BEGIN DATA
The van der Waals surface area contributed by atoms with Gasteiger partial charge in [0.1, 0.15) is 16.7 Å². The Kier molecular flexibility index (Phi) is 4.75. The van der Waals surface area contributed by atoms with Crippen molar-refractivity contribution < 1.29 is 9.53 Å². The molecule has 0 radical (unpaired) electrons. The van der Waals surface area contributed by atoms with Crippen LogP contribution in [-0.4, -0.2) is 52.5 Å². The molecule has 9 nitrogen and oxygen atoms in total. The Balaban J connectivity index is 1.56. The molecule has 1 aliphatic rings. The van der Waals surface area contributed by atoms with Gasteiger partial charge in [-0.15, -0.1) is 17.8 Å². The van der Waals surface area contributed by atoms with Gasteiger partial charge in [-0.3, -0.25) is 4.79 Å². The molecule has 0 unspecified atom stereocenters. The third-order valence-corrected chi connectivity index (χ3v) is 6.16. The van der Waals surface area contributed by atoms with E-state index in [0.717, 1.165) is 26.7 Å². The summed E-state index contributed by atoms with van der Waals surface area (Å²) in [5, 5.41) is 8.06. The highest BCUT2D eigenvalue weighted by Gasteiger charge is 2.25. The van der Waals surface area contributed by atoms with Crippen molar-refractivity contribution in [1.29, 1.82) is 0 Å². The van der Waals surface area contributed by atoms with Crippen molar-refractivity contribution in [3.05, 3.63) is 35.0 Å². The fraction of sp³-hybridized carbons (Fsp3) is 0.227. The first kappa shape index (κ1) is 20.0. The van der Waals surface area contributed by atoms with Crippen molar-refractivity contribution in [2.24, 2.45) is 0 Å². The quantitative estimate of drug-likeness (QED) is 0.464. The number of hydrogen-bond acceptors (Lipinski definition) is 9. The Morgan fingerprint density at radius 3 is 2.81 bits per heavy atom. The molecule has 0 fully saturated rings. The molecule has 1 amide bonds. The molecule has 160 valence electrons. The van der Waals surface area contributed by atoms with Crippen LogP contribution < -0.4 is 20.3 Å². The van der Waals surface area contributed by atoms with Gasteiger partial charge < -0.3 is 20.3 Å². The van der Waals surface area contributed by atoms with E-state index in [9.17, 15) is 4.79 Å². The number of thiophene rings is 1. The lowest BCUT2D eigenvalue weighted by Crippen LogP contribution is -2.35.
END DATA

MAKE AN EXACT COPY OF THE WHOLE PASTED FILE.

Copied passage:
The van der Waals surface area contributed by atoms with Gasteiger partial charge in [0.1, 0.15) is 16.7 Å². The Kier molecular flexibility index (Phi) is 4.75. The van der Waals surface area contributed by atoms with Crippen molar-refractivity contribution < 1.29 is 9.53 Å². The molecule has 0 radical (unpaired) electrons. The van der Waals surface area contributed by atoms with Crippen LogP contribution in [-0.4, -0.2) is 52.5 Å². The molecule has 9 nitrogen and oxygen atoms in total. The Balaban J connectivity index is 1.56. The molecule has 1 aliphatic rings. The van der Waals surface area contributed by atoms with Gasteiger partial charge in [-0.15, -0.1) is 17.8 Å². The van der Waals surface area contributed by atoms with Gasteiger partial charge in [-0.3, -0.25) is 4.79 Å². The molecule has 0 unspecified atom stereocenters. The third-order valence-corrected chi connectivity index (χ3v) is 6.16. The van der Waals surface area contributed by atoms with E-state index in [0.717, 1.165) is 26.7 Å². The summed E-state index contributed by atoms with van der Waals surface area (Å²) in [5, 5.41) is 8.06. The highest BCUT2D eigenvalue weighted by Gasteiger charge is 2.25. The van der Waals surface area contributed by atoms with Crippen molar-refractivity contribution in [1.29, 1.82) is 0 Å². The van der Waals surface area contributed by atoms with Crippen molar-refractivity contribution in [3.05, 3.63) is 35.0 Å². The fraction of sp³-hybridized carbons (Fsp3) is 0.227. The first kappa shape index (κ1) is 20.0. The van der Waals surface area contributed by atoms with Crippen molar-refractivity contribution in [2.24, 2.45) is 0 Å². The quantitative estimate of drug-likeness (QED) is 0.464. The number of hydrogen-bond acceptors (Lipinski definition) is 9. The Morgan fingerprint density at radius 3 is 2.81 bits per heavy atom. The molecule has 0 fully saturated rings. The molecule has 1 amide bonds. The molecule has 160 valence electrons. The van der Waals surface area contributed by atoms with Crippen LogP contribution < -0.4 is 20.3 Å². The van der Waals surface area contributed by atoms with Gasteiger partial charge < -0.3 is 20.3 Å². The van der Waals surface area contributed by atoms with E-state index in [9.17, 15) is 4.79 Å². The number of thiophene rings is 1. The lowest BCUT2D eigenvalue weighted by Crippen LogP contribution is -2.35.